Writing Exercises: Writer, Know Thyself

creative writing exercises

Creative writing exercises: writers, know thyself.

Today’s writing exercise is an excerpt from 101 Creative Writing Exercises, a book packed with creative writing exercises and ideas. This exercise comes from chapter 2, “It’s Personal,” and it’s called “Writer, Know Thyself.” Enjoy!

Writer, Know Thyself

This exercise asks you to look in the mirror and ask yourself a critical question:

Why do I write?

There are many forces that drive writers to the page. Some do it for love, for creative expression, or because writing is simply something they must do, a compulsion. Others do it for riches, prestige, or to make a living.

It’s not easy to succeed as a writer. Most writers have day jobs and write during their free time, chipping away at novels, drafting essays, or penning articles, short stories, and poems. They spend their evenings polishing their work, and they spend their weekends submitting it to agents and editors. Some plan to self-publish. Many already have.

Writing professionally requires an immense amount of self-discipline, because in the early years, you’re hustling. Trying to land gigs. Building up clips.

On top of self-discipline, writers are competing in a field that’s saturated with dreamers and overrun with talent. Creativity is fleeting; gigs are scarce. Far too many novels end up half-finished and buried in a bottom drawer.

For those who intend to succeed, finish that novel, get that poem published, or earn a living wage as a freelance writer, staying focused is imperative.

Those who succeed are not the most talented or the smartest. They are the ones who refuse to give up. They have good writing habits; they are focused and motivated and consistently work toward their goals.

As a writer, it’s important to know where you are in relation to your goals.

The Exercise

This exercise presents a series of questions about your goals and motivations as a writer. Your job is simple: Write a short paragraph to answer each question. Keep your answers concise and try not to go off on tangents.

You can revisit this exercise at least once a year to see how you’re progressing, to stay focused and motivated, and to remember why you write.

  • What do you write, or what do you want to write? Think about form (fiction, poetry, memoir, etc.) and genre (literary, speculative, romance). Be specific.
  • How often and how much do you write? Ask yourself whether you have enough time to write and whether you could make more time for your writing.
  • What are your top three goals as a writer?
  • Why are these three goals important to you?
  • What is your five-year career plan as a writer? What do you need to do over the next five years to achieve one (or all) of your top three goals?
  • In the past year, what have you accomplished in working toward your goals?
  • What can you do over the next year to move closer to your top three goals and your five-year career plan?

Tips: Keep your goals separate and specific. If you want to publish a novel through legacy (traditional) publishing, you don’t need an additional goal of getting an agent. Getting an agent is implied in the greater goal of legacy publishing.

If you have more than three goals, then list up to ten, but highlight your top three priorities.

If you’re not sure what your goals are, then make goal-setting a goal. Give yourself some time to set goals (a few weeks or months).

Variations: Instead of answering all the questions in a single session, you can spread them out and answer one question a day. While concise answers will be the clearest, the first time you do this exercise, you might want to write a full-page response to each question. You can also use these questions as journal prompts and write your answers in your daily journal.

Applications: These questions help you clarify your intentions. When you know what you want to accomplish, it becomes easier to attain. In addition, articulating your goals ensures that you can discuss them intelligibly, which comes in handy when submitting query letters, in meetings and interviews, and in discussions with other writers and professionals in the publishing industry.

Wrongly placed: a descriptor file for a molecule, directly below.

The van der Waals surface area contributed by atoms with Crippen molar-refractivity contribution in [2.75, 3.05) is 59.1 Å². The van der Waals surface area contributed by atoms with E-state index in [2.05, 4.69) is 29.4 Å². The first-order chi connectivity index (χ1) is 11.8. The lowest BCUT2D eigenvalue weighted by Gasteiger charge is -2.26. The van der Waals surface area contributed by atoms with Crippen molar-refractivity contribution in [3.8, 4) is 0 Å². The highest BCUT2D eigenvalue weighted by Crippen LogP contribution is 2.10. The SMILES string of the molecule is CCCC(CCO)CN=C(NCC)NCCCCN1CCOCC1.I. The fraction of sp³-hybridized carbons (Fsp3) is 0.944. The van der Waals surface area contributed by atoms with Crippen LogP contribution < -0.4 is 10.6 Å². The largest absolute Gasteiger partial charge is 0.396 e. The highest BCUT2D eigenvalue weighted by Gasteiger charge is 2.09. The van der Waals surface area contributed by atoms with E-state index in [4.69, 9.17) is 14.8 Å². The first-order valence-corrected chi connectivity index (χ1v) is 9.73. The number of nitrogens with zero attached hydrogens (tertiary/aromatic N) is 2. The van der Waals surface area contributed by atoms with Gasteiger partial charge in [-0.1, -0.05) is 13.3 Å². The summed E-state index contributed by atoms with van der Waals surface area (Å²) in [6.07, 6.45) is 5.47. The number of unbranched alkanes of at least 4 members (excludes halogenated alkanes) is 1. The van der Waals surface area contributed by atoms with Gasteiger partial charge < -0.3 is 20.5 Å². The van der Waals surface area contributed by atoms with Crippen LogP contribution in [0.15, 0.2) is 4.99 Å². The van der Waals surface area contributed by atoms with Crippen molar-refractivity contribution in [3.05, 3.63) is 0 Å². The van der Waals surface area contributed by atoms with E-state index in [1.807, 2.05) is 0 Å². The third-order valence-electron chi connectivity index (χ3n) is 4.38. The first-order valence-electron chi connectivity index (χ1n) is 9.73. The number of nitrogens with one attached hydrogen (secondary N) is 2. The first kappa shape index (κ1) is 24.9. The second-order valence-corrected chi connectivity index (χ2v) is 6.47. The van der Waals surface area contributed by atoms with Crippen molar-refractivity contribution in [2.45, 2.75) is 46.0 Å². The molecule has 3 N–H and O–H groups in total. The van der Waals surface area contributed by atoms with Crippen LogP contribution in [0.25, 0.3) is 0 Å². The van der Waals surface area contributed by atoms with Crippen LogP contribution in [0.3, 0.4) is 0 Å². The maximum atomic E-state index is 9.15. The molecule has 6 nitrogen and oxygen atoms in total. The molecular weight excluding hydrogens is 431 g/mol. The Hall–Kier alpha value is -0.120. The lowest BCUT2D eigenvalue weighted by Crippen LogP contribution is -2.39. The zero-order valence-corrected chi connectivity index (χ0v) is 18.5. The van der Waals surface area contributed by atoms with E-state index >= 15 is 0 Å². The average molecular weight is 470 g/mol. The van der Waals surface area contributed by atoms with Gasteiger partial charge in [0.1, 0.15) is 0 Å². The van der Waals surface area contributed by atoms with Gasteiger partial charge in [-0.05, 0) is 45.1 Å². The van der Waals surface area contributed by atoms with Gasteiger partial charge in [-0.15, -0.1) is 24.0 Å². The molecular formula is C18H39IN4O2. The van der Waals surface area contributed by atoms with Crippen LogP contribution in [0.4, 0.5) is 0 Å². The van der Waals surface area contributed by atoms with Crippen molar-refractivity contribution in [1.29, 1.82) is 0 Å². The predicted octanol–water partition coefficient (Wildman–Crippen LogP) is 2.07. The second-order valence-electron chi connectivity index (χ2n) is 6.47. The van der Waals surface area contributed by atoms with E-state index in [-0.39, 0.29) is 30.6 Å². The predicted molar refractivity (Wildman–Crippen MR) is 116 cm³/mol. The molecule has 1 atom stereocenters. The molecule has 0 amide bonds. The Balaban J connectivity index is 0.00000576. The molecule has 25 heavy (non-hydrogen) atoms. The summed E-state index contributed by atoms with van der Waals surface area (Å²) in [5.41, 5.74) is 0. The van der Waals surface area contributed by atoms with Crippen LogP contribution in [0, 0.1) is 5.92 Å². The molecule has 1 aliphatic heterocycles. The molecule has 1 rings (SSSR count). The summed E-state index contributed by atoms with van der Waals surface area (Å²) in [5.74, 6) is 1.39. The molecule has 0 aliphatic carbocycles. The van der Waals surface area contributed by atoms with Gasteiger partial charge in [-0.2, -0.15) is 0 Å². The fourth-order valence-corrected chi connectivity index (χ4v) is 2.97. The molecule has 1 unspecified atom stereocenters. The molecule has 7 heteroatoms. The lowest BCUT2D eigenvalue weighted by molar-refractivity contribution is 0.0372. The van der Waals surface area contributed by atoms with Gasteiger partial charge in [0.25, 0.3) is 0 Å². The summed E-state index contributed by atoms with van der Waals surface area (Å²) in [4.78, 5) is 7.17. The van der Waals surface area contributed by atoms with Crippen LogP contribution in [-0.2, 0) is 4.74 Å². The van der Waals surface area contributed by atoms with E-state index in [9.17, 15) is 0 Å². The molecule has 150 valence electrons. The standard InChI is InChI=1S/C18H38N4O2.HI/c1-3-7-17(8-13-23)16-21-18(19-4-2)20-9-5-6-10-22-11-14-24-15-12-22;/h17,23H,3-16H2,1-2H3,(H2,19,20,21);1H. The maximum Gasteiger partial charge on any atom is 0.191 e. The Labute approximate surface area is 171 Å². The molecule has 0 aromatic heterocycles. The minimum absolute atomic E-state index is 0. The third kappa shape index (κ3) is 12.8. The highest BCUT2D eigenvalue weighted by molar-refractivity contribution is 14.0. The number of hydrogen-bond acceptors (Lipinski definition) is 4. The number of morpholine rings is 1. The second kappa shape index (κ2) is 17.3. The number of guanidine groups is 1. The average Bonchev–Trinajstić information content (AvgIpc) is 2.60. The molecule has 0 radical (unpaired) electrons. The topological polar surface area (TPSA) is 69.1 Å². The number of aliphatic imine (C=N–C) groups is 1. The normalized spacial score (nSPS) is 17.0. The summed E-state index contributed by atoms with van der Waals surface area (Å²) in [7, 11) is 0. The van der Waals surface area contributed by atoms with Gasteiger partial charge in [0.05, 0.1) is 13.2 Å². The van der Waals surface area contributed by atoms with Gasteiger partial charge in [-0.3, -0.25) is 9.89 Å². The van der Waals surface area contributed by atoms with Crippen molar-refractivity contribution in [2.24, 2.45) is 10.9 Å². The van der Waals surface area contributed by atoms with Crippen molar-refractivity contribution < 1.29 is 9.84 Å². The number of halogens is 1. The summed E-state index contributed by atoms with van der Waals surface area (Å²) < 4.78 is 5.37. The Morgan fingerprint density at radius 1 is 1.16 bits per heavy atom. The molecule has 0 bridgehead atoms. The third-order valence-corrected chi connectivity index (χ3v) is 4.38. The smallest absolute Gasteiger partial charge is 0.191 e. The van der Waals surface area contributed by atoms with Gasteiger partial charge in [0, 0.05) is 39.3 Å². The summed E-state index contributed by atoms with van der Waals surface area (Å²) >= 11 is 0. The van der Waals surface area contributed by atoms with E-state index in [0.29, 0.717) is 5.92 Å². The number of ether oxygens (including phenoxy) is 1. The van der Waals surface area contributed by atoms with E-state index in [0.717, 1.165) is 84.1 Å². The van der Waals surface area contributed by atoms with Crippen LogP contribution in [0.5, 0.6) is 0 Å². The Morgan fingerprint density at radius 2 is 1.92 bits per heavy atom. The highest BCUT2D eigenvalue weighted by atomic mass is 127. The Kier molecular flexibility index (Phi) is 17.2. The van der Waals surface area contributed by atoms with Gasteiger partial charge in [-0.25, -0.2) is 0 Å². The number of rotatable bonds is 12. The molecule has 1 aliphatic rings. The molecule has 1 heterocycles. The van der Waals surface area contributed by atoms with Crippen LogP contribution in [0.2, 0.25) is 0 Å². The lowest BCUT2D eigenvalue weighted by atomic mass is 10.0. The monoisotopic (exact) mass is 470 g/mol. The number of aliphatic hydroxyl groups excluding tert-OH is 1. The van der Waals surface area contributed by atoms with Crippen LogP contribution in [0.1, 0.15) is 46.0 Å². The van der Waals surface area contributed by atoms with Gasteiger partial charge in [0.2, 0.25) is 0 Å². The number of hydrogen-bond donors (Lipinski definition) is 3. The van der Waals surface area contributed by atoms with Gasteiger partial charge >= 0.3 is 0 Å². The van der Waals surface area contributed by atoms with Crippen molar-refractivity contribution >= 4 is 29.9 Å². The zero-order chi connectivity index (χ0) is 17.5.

101 creative writing exercises


About Melissa Donovan
Melissa Donovan is a website designer and copywriter. She writes fiction and poetry and is the founder and editor of Writing Forward, a blog packed with creative writing tips and ideas.


24 Responses to “Writing Exercises: Writer, Know Thyself”

  1. Mark Dykeman says:

    The short answer is that I write because I have things to say to an audience.

    The somewhat longer answer is that I write because I see it as a necessary step in my growth as a person. Writing is an exercise in self-actualization to me. I was a content consumer for most of my life and I’ve thought about it enough that I’m wanting to create my own. So I do. I also have a dream of being good enough at this and sufficiently networked to make this a much more significant part of my life, including making it a big part of my livelihood.

    Plus it’s fun to make things.

  2. Writer Dad says:

    I write because I adore words, and there’s few things better than dribbling around with them.

  3. Davina says:

    Hi Melissa. I always say that I love to write because I like playing with words, sharing and expressing myself. And with blogging I can now also add connecting with people to that list and aiming to earn some $$$$ too. But I think below all that is that it keeps me searching and uncovering more.

  4. Bill Womack - Words for Writers says:

    I write because I am endlessly fascinated by words, and by the power of language. I write to understand myself and my world. I write for the feeling of accomplishment I get, having written. I write because it makes a few of my friends smile to read my words, and bringing those words to a larger audience gives me a goal to structure parts of my life around. And most of all, I write because when I’m not writing, it feels as if something’s missing.

  5. @Mark, I think the reason I started writing is because it’s fun to make things. Now there are many reasons for me to write, but I think the number one reason is to connect with others.

    @Writer Dad, Playing with words! I enjoy that too and wish I could do more of it. That’s how poetry writing is for me (at least the revision process) — a whole lotta play.

    @Davina, The more reasons we have to write, the more driven we’ll be to get the writing done. You have lots of great reasons!

    @Bill, You have lots of reasons like Davina, but the last one you mentioned strikes a chord for me: “when I’m not writing, it feels as if something’s missing.” I feel the same way about writing, and dancing too!

  6. Friar says:

    Why do I write?